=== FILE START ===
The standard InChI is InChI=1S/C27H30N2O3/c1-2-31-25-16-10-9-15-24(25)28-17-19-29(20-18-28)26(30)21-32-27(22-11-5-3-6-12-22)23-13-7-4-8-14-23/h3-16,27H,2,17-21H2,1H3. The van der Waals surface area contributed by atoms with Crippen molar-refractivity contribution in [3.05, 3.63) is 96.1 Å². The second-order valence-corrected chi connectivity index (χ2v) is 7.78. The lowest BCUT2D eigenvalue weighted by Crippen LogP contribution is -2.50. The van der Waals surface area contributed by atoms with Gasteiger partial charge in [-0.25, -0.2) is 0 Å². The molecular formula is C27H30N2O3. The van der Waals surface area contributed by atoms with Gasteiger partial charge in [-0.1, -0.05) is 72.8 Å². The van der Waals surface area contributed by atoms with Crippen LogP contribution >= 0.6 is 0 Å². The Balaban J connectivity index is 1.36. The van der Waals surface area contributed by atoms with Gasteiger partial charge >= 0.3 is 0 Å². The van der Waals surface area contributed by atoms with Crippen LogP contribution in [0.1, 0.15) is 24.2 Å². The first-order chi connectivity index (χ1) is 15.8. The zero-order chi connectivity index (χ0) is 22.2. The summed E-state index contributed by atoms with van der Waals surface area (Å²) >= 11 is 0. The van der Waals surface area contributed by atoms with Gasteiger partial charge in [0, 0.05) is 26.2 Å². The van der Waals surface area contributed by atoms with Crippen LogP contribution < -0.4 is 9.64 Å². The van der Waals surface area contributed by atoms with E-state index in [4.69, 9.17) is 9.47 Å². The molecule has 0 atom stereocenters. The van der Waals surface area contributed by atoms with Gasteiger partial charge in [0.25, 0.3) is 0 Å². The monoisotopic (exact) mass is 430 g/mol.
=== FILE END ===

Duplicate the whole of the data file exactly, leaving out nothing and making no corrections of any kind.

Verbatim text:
The standard InChI is InChI=1S/C27H30N2O3/c1-2-31-25-16-10-9-15-24(25)28-17-19-29(20-18-28)26(30)21-32-27(22-11-5-3-6-12-22)23-13-7-4-8-14-23/h3-16,27H,2,17-21H2,1H3. The van der Waals surface area contributed by atoms with Crippen molar-refractivity contribution in [3.05, 3.63) is 96.1 Å². The second-order valence-corrected chi connectivity index (χ2v) is 7.78. The lowest BCUT2D eigenvalue weighted by Crippen LogP contribution is -2.50. The van der Waals surface area contributed by atoms with Gasteiger partial charge in [-0.25, -0.2) is 0 Å². The molecular formula is C27H30N2O3. The van der Waals surface area contributed by atoms with Gasteiger partial charge in [-0.1, -0.05) is 72.8 Å². The van der Waals surface area contributed by atoms with Crippen LogP contribution >= 0.6 is 0 Å². The Balaban J connectivity index is 1.36. The van der Waals surface area contributed by atoms with Gasteiger partial charge >= 0.3 is 0 Å². The van der Waals surface area contributed by atoms with Crippen LogP contribution in [0.1, 0.15) is 24.2 Å². The first-order chi connectivity index (χ1) is 15.8. The zero-order chi connectivity index (χ0) is 22.2. The summed E-state index contributed by atoms with van der Waals surface area (Å²) >= 11 is 0. The van der Waals surface area contributed by atoms with Gasteiger partial charge in [0, 0.05) is 26.2 Å². The van der Waals surface area contributed by atoms with Crippen LogP contribution < -0.4 is 9.64 Å². The van der Waals surface area contributed by atoms with E-state index in [4.69, 9.17) is 9.47 Å². The molecule has 0 atom stereocenters. The van der Waals surface area contributed by atoms with Gasteiger partial charge in [0.25, 0.3) is 0 Å². The monoisotopic (exact) mass is 430 g/mol.